While the pillars are still underwater, it is expected that they will become more visible starting from October. The first phase of the construction has passed according to estimates and without additional, unforeseen costs.

There are currently 150 Chinese and 55 Croatian workers at the construction site of Pelješac Bridge. CRBC has pledged to build the bridge within three years from the date of its arrival at the site, which means by the end of July 2021. It is possible that the works will be finished ahead of schedule.

The construction of access roads, however, has not yet begun. Croatian Roads need to re-issue a decision on the contractor for the Duboka-Sparagovići section after the initial decision on the selection of the Greek company J&P Avax has been annulled. They are yet to make a decision on the contractor for the Ston bypass road. It is 32 kilometres long with numerous smaller bridges and tunnels.

Croatian Roads say that the deadline for completing the entire link with southern Croatia is January 31, 2022, and that it is essential for the whole project to be completed by 2023 because the money from EU funds has to be spent by that time.

Translated from Večernji List (reported by Josip Bohutinski).

More news about Pelješac Bridge can be found in the Business section.

Monday, 29 April 2019

A Bear Seen on Pelješac for the First Time!

People of Pelješac are hospitable folk, used to wanting to give their best to their guests. But, there are some guests they are not really used to, and a bear on Pelješac is one of those!

The "visited" beehives (actually ruined) were the first sign that an unexpected beast has made his or her way to Pelješac. Near Putniković, Toni Rusković told HRT reporters that he has seven beehives on Wednesday, and on Saturday all of them have been broken into and ruined. Ivo Đuračić from the Hunting Association of Kuna says that the bear has probably spent the whole sweet night by the hives, getting almost all of the honey out of them.

Wild boars and European mouflons are often seen on Pelješac, and the population of jackals is very stable and they can often be seen and heard, but a bear is something that no-one remembers seeing on Pelješac before. Although, hunters add that it could spend a lot of time in a specific location without being noticed, as it avoids humans and their dwellings, and there's plenty of food around for him/her. If only it weren't for that sweet seductive honey, which gave him away.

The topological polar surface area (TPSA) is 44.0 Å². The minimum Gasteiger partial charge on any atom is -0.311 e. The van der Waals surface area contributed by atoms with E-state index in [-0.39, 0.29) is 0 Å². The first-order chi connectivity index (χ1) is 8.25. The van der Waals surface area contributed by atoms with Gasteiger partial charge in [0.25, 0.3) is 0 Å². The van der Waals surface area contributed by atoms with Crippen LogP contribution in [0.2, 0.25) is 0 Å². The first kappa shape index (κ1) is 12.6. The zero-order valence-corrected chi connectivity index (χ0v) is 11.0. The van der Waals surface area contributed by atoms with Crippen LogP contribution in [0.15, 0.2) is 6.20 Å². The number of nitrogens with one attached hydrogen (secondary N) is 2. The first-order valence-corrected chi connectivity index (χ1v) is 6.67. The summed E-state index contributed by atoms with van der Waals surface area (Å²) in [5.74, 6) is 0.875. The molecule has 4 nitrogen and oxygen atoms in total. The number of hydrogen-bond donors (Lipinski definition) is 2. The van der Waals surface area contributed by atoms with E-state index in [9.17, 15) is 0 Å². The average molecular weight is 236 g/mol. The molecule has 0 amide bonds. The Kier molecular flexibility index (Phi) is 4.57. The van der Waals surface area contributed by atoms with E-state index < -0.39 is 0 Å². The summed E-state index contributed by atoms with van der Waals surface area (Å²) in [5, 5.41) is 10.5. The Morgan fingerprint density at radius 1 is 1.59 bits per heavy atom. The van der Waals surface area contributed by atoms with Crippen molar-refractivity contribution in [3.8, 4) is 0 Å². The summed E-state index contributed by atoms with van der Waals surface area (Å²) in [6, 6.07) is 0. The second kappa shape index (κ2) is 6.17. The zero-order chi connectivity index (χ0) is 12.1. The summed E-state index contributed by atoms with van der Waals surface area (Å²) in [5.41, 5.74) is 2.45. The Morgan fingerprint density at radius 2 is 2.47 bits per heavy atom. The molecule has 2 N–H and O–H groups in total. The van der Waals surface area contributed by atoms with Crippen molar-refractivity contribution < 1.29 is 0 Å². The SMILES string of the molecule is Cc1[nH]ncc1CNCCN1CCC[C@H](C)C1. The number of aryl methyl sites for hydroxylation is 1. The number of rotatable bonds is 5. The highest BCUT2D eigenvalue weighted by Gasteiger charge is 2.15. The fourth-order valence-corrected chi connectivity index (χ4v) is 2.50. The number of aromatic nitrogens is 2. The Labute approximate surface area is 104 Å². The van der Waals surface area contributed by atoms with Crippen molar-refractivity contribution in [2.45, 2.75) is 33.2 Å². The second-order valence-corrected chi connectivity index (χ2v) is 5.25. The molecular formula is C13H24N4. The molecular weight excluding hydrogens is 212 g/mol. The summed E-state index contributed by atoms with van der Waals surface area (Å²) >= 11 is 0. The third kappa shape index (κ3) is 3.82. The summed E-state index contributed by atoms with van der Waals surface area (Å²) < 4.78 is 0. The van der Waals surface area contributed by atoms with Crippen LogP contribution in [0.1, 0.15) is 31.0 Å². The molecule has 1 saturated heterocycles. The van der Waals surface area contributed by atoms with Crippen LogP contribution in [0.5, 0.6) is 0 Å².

A couple of days after the incident in Putniković, (s)he was recorded by a hunter's camera just a couple of kilometres away. Some people claim that it's a mama bear with her cubs, although, having done my research, I'm not quite sure how that story got started. And a few more days after that, another beehive incident occurred in Brijesta - which is not surprising, because bears do have a large area where they like to roam around.

The hunters have written to the people in charge of the Agriculture Ministry, waiting for their instructions on what to do with the bear. Hopefully, it will be peacefully moved to a more bear-acquainted part of Croatia, although one would really love the bear to have the chance to taste some of those amazing Pelješac grapes and figs, which will be perfect for consumption sometime in late August. It's not certain how the bear got to Pelješac, although it's possible it just swam over. After all, the bridge isn't finished yet, and will probably never be really bear-friendly! 

Saturday, 20 April 2019

Second Biospeleological Expedition Begins on Pelješac Peninsula

Pelješac is home to much more than just stunning views, golden sunsets and incredible wine, as if that wasn't enough. Home to a wide array of wildlife and many caves, this rugged peninsula in southern Dalmatia is as interesting academically as it is beautiful on the surface, and 2019 brings with it yet another biospeleological expedition of the area.

As Morski writes on the 19th of April, 2019, field research across the entire Pelješac peninsula was conducted at the end of 2018, in close cooperation with the public institution for the management of protected areas of nature of Dubrovnik-Neretva County, the Croatian Biospeleology Society and the Breganja Association. The announcement of the beginning of the second such biospeleological expedition - Pelješac 2019, has arrived, which has been being held since the 19th of April 2019 and will continue until May the 1st, 2019.

In the scope of the Pelješac expedition this year, the plans are to explore this rocky area's numerous caves and pits located along different parts of the peninsula and to obtain more detailed information on the distribution of certain groups and species living underground and within said caves. The expedition is likely to gather more than sixty researchers from around the entire region, meaning it will take on a much more international character, and will include the exploration of speleological ocations across the whole of the Pelješac peninsula.